“Speaking with God from the Depths of the Heart”,
Written by St. Gregory of Narek, Armenian poet and monk,
Doctor of the Universal Church.

Gregorio di Narek1A thousand years ago St. Gregory of Narek (951-1005) set out, with much trepidation, on a sublime mission to translate the pure sighs of the “broken and contrite” heart into an offering of words pleasing to God. Beginning each prayer with the incantation “speaking with God from the depths of the heart,” he referred to himself as “a living book (Prayer 39b)” and to his book as a compendium of prayers for all times and nations – “a testament. its letters like my body, its message like my soul (Prayer 54e).” Thus, the man equated himself with the book, and ever since, the book has been equate with this saintly man. So the book like the man came to be known affectionately as Narek.

Lord, with a new showering of grace and streams of mercy from on high,

Prayer 52

A Blessed in holy essence,
boundless and unchangeable, truly good,
worthy of adoration, happiness professed
by all the earth,
most complete revelation of persistent hope,
compassionate and merciful,
without grudges even for the blinking of an eye
despite the sin of many years.1
Lord, with a new showering of grace and streams of mercy from on high,
who delights in pouring forth enlightenment
miraculously without end,
more abundantly than upon the nations of old
and who opened and broadened those narrow windows2
through which knowledge glimmers as Solomon said,3
for him, and with him for me, a wretched sinner.
You lift the screen which blocked the entry4
of God’s freely given mercy,
the good news that was foretold
in the Old Testament obliquely, for example:
“Turn toward me and I will turn toward you,”5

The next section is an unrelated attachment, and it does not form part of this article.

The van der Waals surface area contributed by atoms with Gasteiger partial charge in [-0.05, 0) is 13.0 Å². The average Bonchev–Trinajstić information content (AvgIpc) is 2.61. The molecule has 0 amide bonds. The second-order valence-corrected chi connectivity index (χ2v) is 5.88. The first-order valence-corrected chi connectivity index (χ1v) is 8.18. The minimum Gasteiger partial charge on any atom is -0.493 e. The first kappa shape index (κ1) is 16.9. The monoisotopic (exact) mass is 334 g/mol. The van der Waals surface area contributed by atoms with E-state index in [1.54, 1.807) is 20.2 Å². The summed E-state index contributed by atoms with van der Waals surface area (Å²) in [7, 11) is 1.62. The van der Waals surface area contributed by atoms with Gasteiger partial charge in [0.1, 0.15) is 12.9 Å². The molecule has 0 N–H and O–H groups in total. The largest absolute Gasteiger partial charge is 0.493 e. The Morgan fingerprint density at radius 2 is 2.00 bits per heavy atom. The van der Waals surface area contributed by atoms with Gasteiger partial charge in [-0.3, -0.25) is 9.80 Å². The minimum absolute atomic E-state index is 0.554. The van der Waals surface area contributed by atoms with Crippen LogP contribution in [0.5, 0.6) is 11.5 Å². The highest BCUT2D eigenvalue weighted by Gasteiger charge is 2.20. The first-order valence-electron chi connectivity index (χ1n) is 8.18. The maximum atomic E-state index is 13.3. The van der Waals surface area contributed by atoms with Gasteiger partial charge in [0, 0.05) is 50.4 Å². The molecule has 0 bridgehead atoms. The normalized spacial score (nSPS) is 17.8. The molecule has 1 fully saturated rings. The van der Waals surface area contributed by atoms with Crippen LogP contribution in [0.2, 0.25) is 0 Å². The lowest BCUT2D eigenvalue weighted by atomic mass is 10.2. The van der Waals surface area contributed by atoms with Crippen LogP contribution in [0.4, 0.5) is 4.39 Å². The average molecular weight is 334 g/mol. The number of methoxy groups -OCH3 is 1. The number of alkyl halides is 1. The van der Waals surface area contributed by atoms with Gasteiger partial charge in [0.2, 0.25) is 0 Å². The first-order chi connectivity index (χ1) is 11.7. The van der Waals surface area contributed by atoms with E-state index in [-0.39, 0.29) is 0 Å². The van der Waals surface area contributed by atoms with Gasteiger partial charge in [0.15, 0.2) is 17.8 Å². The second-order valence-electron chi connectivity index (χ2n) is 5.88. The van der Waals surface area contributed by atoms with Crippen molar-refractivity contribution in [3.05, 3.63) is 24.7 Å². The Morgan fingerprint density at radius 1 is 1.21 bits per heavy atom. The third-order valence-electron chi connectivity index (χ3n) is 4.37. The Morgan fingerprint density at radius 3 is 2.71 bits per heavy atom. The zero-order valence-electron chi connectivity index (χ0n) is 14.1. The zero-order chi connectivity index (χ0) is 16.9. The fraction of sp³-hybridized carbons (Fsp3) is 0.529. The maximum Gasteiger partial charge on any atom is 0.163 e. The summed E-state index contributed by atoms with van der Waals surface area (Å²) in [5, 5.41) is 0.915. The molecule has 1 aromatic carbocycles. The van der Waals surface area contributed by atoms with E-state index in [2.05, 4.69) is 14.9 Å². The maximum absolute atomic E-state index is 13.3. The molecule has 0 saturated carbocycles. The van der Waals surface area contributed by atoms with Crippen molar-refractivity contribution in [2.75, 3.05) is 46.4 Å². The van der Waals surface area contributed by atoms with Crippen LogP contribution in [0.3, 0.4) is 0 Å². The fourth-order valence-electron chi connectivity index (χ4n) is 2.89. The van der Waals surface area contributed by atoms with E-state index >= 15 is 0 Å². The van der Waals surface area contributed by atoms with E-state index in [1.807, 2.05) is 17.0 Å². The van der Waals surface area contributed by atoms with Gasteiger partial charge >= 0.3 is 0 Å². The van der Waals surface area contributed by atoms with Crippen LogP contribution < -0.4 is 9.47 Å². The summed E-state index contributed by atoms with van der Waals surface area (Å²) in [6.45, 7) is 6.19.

and “when you turn and regret, then you shall revive.”6

B For he changes the gloom of twilight
into the brightness of snow,
and people drenched in blood he washes white as wool.7
In the midst of anger you still remember mercy.8
The deserted cities of Israel are inhabited anew.9
The overgrown byways abandoned by men are trod again.
Those wasting from the famine of the soul are restored by your hand.
God withdrawing in anger, returns in mercy,10
granting pardon and refuge,
and in the midst of reprimands grants double protection.
With his heartache, he also feels compassionate caring.

C The venerable voices of the prophets, foretold
the liberating mission of your blessed coming,
which is beyond human telling.
For the manifestations of the revelation
of your good news
and the salvation of the cross,
are countless and varied,
faint and feeble,
old and fleeting.
You raised your altars everywhere as testimony to
the blood of your new covenant,
which echoes more resoundingly
than the condemnation of Abel’s murder.11
Your victory in the battle for goodness,
for a new, immortal life of grace, baptism, resurrection, and renewal,
for our kinship with you and union with your Holy Spirit,
for forgiveness, liberation, and enlightenment,
for eternal purity, true bliss,
in communion with the angels, in unfading glory,
is the plea for reconciliation upon our lips
voiced by our Lord on high.
And what is more awe-inspiring,
for it is a monument to your magnanimity: the gift of
divine nature by election of your grace,12
uniting us with you, Creator, by partaking of your body
and sharing in your light of life,
the fulfillment of the good promise,
which, in Paul’s words, the Old Law did not have.13
You, Savior, came with your father’s bounty,
perfected and fulfilled in perpetuity
our undiminishing hope in you, Redeemer of all.
To you glory with your Father,
with praise and blessings to the Holy Spirit,
forever and ever.

1. Ps 103,8-10 (Arm. 102):8-10.
2. 1R 6,4.
3. Ct 2,9.
4. 2Co 3,8-18.
5. Ml 3,7, Za 1,3.
6. Is 30,15.
7. Is 1,18, Za 9,7.
8. Ha 3,2.
9. Is 6,11, Is 44,26.
10. Os 5,15, Os 6,1-3.
11. He 12,24.
12. 2P 1,3.
13. He 7,19.